In many ways, Orthodox life in the United States has seen increasing material success in recent decades. This has had an impact in a wide range of areas – sumptuary trends, philanthropy, career choice, institutional sustainability (e.g., the tuition crisis), social and communal gaps between haves and have-nots, and more. While many of these topics have been discussed informally, little has been written about them in a systemic and organized fashion. The meeting of the first Tradition Today Summit took place on April 23, 2023 at Cong. Rinat Yisrael in Teaneck, NJ, to address “Material Success and its Challenges.” This day-long summit traced the contours of this trend and considered its advantages and challenges in light of Jewish tradition. It brought together sociological and cultural reflections as well as a range of hashkafic and halakhic perspectives, with an eye towards better understanding and managing this underexplored communal matter.
The six presentations and engaging discussion that ensued touched upon a variety of topics relating to the theme (view the program schedule here). I summarize here some highlights of the proceedings by focusing on a variety of key and overlapping themes that emerged over the course of the day.
One issue that was raised with the topic is how representative the trend of material success may be, in both appearance and reality, as Yossi Prager considered in his paper. It may apply to some communities (American Modern Orthodox communities around large cities) more than others. To the extent the trend exists, it may be a temporary blip rather than an enduring phenomenon. It may also be more a façade created by those who stand to gain from an increase in communal cost of living than a true economic reality. Nevertheless, material success is still worth considering in light of its prevalence across many communities, and given how this has become “common knowledge” in cultural discourse even as it is not always prevalent on the ground.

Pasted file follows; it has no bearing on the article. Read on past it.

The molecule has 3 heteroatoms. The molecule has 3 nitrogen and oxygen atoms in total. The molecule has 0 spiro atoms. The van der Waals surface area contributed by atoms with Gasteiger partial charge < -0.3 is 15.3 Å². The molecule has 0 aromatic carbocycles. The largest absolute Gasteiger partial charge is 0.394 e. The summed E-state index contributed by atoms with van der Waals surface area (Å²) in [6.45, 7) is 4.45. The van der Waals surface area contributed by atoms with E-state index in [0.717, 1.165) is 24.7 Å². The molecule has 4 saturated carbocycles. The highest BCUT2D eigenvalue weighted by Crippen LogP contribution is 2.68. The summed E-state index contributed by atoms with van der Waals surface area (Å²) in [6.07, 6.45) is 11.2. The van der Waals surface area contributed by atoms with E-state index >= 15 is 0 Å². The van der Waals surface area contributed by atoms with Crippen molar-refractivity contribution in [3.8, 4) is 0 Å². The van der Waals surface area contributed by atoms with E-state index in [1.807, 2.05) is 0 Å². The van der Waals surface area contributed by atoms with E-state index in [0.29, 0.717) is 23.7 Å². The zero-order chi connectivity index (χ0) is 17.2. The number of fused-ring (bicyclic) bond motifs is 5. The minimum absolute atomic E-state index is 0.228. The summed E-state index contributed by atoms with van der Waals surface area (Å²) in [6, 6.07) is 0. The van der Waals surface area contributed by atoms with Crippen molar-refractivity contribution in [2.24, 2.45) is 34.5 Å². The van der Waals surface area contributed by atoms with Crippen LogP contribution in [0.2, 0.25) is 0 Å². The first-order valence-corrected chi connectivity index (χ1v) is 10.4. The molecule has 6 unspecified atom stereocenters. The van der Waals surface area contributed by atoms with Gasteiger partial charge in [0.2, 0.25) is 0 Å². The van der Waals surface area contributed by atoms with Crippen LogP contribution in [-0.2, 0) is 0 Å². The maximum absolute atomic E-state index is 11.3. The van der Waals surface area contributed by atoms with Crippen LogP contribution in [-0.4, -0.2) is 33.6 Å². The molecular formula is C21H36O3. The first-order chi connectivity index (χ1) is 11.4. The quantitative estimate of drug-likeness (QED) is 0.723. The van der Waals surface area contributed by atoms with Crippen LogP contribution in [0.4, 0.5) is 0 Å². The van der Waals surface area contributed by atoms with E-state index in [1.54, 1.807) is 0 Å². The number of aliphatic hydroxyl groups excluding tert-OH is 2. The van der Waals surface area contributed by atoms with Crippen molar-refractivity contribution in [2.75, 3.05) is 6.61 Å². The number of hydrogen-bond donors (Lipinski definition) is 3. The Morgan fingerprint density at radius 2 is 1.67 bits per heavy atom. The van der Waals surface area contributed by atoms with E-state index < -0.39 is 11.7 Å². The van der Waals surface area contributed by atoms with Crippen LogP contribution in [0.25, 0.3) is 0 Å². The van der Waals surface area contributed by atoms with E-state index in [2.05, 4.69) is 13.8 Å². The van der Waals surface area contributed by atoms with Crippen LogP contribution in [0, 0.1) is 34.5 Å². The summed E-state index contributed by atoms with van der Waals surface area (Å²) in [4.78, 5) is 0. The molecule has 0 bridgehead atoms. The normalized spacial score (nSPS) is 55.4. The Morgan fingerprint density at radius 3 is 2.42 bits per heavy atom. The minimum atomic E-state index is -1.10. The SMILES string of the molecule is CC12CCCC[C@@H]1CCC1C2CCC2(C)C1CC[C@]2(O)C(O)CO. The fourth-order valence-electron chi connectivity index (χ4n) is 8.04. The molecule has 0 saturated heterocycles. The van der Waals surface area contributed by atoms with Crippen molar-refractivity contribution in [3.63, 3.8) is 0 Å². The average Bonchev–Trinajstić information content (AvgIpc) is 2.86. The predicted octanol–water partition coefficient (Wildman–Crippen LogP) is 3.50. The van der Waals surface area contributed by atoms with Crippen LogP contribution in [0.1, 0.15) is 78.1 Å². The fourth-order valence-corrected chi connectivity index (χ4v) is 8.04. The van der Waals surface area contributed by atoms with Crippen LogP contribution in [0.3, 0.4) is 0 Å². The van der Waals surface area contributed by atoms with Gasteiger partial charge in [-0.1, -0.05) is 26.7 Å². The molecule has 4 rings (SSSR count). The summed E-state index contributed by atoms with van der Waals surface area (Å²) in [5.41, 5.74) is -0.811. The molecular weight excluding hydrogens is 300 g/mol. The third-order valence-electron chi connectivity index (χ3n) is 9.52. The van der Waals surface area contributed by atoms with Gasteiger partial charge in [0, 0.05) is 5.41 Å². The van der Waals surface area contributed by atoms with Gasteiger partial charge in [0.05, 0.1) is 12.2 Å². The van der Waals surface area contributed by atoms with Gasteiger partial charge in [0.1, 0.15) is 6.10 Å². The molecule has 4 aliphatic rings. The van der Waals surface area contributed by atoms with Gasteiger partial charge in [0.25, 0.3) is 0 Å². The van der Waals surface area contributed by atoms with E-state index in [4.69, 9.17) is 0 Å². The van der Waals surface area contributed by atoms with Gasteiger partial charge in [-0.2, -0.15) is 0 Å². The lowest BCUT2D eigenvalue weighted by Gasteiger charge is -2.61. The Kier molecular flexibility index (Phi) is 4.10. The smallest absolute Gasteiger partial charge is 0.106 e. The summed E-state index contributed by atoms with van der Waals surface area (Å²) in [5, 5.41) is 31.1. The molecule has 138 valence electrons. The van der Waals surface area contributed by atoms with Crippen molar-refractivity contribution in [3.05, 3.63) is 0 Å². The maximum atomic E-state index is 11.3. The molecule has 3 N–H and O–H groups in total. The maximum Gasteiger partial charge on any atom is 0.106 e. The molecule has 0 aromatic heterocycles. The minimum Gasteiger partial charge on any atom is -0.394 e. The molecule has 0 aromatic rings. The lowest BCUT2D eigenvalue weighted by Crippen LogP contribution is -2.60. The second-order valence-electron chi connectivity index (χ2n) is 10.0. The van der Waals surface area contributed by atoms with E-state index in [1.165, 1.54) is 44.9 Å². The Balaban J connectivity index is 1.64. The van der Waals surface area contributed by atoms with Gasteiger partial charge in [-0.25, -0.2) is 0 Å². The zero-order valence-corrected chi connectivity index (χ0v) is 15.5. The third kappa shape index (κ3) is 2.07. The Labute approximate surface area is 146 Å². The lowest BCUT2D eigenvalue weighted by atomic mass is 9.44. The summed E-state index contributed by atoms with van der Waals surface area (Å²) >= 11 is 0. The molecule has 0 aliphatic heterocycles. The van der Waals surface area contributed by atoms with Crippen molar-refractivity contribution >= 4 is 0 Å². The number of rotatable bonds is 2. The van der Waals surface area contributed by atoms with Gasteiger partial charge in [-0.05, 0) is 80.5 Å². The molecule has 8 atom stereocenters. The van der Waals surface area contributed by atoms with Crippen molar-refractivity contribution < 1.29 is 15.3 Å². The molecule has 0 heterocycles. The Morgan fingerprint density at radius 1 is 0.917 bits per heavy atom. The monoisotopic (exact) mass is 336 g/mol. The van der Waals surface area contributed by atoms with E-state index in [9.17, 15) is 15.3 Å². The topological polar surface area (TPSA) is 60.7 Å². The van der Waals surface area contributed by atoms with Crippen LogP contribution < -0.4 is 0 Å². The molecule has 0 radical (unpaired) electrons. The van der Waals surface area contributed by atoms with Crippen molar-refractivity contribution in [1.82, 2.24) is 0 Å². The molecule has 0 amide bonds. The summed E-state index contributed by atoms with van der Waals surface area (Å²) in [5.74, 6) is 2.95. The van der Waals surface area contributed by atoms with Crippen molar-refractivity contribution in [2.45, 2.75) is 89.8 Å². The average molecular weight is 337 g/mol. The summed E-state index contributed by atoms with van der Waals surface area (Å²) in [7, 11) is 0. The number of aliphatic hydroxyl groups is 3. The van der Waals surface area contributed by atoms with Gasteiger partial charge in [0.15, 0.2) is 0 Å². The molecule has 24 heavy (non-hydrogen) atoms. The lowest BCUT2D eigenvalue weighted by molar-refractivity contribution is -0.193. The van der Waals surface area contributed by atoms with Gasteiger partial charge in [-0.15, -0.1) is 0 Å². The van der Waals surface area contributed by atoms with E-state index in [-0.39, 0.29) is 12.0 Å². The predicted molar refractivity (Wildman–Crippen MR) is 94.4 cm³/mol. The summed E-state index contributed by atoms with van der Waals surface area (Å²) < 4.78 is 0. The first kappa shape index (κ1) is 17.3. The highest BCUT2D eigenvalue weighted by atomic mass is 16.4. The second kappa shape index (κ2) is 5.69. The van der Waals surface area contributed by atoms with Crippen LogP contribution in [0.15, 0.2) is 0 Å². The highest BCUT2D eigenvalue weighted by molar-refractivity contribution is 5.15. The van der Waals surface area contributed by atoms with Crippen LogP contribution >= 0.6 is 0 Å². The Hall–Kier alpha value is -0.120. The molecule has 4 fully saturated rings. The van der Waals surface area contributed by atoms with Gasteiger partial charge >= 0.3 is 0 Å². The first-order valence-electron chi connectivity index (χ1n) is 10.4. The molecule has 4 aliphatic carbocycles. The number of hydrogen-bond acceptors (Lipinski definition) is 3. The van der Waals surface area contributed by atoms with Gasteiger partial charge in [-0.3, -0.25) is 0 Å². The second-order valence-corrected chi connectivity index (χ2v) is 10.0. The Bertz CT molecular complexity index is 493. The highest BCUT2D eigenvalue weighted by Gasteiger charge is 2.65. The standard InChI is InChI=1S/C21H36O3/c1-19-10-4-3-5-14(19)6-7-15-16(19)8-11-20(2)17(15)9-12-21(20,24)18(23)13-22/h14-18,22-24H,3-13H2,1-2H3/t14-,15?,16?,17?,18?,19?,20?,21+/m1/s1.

The fundamental philosophical question that arose is whether material success is to be perceived as a positive or negative phenomenon—or is it both?
On this point we saw a debate of sorts between the papers presented by R. Jeremy Weider and that of Michael Eisenberg. The former emphasized the corrosive effect that undue pursuit of material success can have on people, while the latter emphasized the ways that capitalism can play a role in building a healthy society. Additional issues include the have vs. have-not divide in frum communities, and how an increase in cost of living within the Orthodox community (increasing day school tuition, keeping up with the Cohnses, and increases in consumerism) can have differential impacts on various populations.
Two other papers touched on this issue from both sides. R. Michael Rosensweig laid out a survey of approaches to this question in Jewish thought, leading to the argument that material success can be channeled in support of Torah learning or other ideas, but it also can lead to an undue focus on physical means rather than their ultimate, spiritual goals. The article by Chaim Saiman and Avital Chizhik-Goldschmidt closely analyzed the contemporary trend constructing Orthodoxy as a luxury brand, pointing to how this pursuit can hijack traditional observance but also to how it can create spaces for meaning in people’s lives. (Saiman discussed this with Jeffrey Saks on the Tradition Podcast.)
Moving beyond a binary question of “good or bad,” we considered how shifting financial dynamics relate to and feed power dynamics within the community. The increased importance of financial well-being supports the standing of Gvirim (major philanthropic donors) and relatively weakens that of Gedolim and leading rabbis for communities where this is relevant. It raises the related question of whether those wielding power serve the interests of the frum community or whether they might serve their own special interests.
Some significant players in this marketplace, including publications (e.g., Mishpacha, Jewish Link, Mochers, Fleishiks), face financial pressures of selling advertisements that often hawk luxury products, and may not be able to take a stand against a rise in consumerist spending even if it is harmful. Influencers on social media often serve their own interests, as well, whether through selling their endorsements or currying favor with powerful people. On the other side, Gedolim, rabbis, educators, school heads, communal consortia, federations, and charitable organizations (e.g., Project Ezrah) often have the stated goal of supporting communal needs, and would be expected to favor the commonweal over their own benefit.